BWW Review: Gold Dust Orphans Go Greek

BWW Review: Gold Dust Orphans Go Greek

Greece

Producer, Book & Lyrics, Ryan Landry; Director, Larry Coen; Costume & Set Design, Scott Martino; Musical Director, Tim Lawton; Choreography, Gabriel Nesser; Scenic Artist & Set Design, Brian Riordan; Lighting Design, Michael Clark Wonson; Video Design, Garrett Herzig

CAST: Taryn Cagnina, MacMillan Leslie, Michael Underhill, Vanessa Calantropo, Tim Lawton, Malari Martin, Robin JaVonne Smith, Meghan Edge, Kiki Samko, Larry Coen, Ryan Landry, Qya Marie, Sarah Jones, Jack Ferdman, Scott Martino, Gabriel Nesser, William York, Holly Bourdon, Matt Kyle

Performances through June 4 by the Gold Dust Orphans at The Ramrod Center for the Performing Arts, Machine Nightclub, 1254 Boylston Street, Boston, MA; Tickets http://www.brownpapertickets.com/event/2737766

Greece is the word and the place where Ryan Landry and his Gold Dust Orphans take you for their latest musical extravaganza. It's 1950 B.C., the gods are gathered on Mt. Olympus, and the mean girls and toga-clad boys are returning to Olympia High School with a new student in their midst. Will Sandy steal the heart of heartthrob Danny, or can Pandora Spox lure him away, or will he remain loyal to his Titan buddies? Zeus, Venus, and Aphrodite may be pulling the strings and tossing thunderbolts, but true love is a formidable foe.

One of the hallmarks of any Orphans show is a mash-up of story lines and Greece may just be the MOAT (mother of all time), mixing the high school hijinx from Grease, with the narratives of numerous characters from Greek mythology and Clash of the Titans. In addition to the big three of Zeus (Larry Coen), Venus (Landry), and Aphrodite (Qya Marie), the roster includes Icarus (Michael Underhill), Hades (Tim Lawton), Hera (Sarah Jones), Narcissus (Gabriel Nesser), and Medusa (William York). When Zeus' only daughter Cassandra commits the offense of hanging out with mortals, he punishes her by sending her off to public school where she changes her name to Sandy (Taryn Cagnina) and immediately takes up with Danny (MacMillan Leslie), the BMOC and maybe the only straight guy at O.H.S.

Sandy has a tough time fitting in with the Sirens (Vanessa Calantropo, Malari Martin, Meghan Edge), but what these actors all share is the ability to belt out popular tunes. In fact, the level of vocalizing is off the charts, with newcomers Cagnina and Leslie capturing the angst in "Crying," even as synchronized film clips (Garrett Herzig, video design) projected behind them elicit gales of laughter. Lawton (who also wears the hat of music director) and Marie each gets a turn with the handheld microphone for a rousing song backed by the Glitterpuss Dancers (choreographer Nesser, Holly Bourdon, Matt Kyle). Kiki Samko, cheekily channeling Marilyn Monroe, plays the Frenchy character who aspires to be a beautician and breathily intones "Somewhere That's Greece (Green)" from Little Shop of Horrors.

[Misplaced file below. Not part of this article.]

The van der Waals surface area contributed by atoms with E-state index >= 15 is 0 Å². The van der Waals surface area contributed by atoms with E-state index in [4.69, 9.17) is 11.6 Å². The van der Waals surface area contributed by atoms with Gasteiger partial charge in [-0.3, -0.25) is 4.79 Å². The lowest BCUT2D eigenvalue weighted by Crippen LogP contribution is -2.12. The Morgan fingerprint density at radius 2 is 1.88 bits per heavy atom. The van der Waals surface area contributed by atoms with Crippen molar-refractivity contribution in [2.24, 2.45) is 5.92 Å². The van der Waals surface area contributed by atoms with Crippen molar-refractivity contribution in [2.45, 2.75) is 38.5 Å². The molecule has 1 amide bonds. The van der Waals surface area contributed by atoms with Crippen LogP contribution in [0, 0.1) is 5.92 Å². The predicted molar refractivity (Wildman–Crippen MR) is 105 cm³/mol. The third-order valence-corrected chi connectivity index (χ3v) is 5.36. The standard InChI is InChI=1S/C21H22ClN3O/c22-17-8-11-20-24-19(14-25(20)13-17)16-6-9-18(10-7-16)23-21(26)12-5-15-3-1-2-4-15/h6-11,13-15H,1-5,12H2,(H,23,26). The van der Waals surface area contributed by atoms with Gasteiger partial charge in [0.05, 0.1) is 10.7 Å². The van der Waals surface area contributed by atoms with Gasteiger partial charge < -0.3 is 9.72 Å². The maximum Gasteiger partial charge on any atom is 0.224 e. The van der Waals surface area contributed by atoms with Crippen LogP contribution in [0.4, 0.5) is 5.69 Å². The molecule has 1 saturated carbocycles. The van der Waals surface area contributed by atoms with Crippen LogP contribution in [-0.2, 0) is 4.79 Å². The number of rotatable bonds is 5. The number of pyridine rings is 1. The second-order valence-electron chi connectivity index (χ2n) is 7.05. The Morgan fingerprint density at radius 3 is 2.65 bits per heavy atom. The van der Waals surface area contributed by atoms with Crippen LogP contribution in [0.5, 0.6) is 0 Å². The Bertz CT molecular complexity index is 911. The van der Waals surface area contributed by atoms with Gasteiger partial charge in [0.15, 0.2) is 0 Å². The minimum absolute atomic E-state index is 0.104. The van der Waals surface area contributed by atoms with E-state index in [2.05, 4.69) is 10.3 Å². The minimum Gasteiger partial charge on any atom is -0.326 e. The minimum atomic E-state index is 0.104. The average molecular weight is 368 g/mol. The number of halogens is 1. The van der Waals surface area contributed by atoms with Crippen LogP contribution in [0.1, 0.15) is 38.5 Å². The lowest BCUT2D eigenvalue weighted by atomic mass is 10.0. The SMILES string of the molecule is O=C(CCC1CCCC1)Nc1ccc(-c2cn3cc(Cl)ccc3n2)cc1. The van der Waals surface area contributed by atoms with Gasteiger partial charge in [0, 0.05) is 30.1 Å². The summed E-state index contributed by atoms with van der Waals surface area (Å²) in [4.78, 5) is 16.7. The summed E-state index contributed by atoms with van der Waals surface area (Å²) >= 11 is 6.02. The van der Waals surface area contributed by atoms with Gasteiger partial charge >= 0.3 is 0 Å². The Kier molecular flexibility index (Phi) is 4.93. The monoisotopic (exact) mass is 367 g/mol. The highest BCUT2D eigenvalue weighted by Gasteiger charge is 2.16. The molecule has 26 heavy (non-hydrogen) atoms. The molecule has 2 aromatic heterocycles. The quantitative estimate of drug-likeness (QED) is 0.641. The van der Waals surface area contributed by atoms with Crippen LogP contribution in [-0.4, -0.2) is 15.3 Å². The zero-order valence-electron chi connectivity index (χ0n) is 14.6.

It can be challenging to tell the players without a scorecard (in this case, program), but that doesn't take anything away from the full-on fun. It's great to see about a 50-50 blend of GDO regulars and fresh faces. Scott Martino always has his hands full crafting his exquisite costume designs, but he makes a welcome cameo appearance as lusty Pandora and splits the set designing task with Brian Riordan (also scenic artist). Michael Clark Wonson is onboard as lighting designer to make sure all of the costumes, sets, and Nesser's wonderful dance routines pop. York portrays the ill-fated Medusa, and Sarah Jones doubles as Zeus' wife and the Titans' butch Coach Cunnalingus. Among the newbies, Underhill shows some previously unseen talents, Calantropo wows with her sassy belt, and Jack Ferdman takes his rightful place in Landry's lineup of hunks.

Directors are sometimes accused of having a God complex, and Coen gets to act on his in Greece. He is a blustery, vengeful Zeus, but he gets it out of his system in the character because his direction appears to be collaborative and generous, getting Great Performances from the entire ensemble. Venus is an opportunity for Landry to play God as well, but she actually has less power than he does as producer, book writer, and lyricist. Most importantly, he uses his power for good, rocking the Ramrod Center with song, dance, and laughs. Despite (or because of?) the irreverence, it's heavenly.

Photo credit: Michael von Redlich (Kiki Samko, Michael Underhill)

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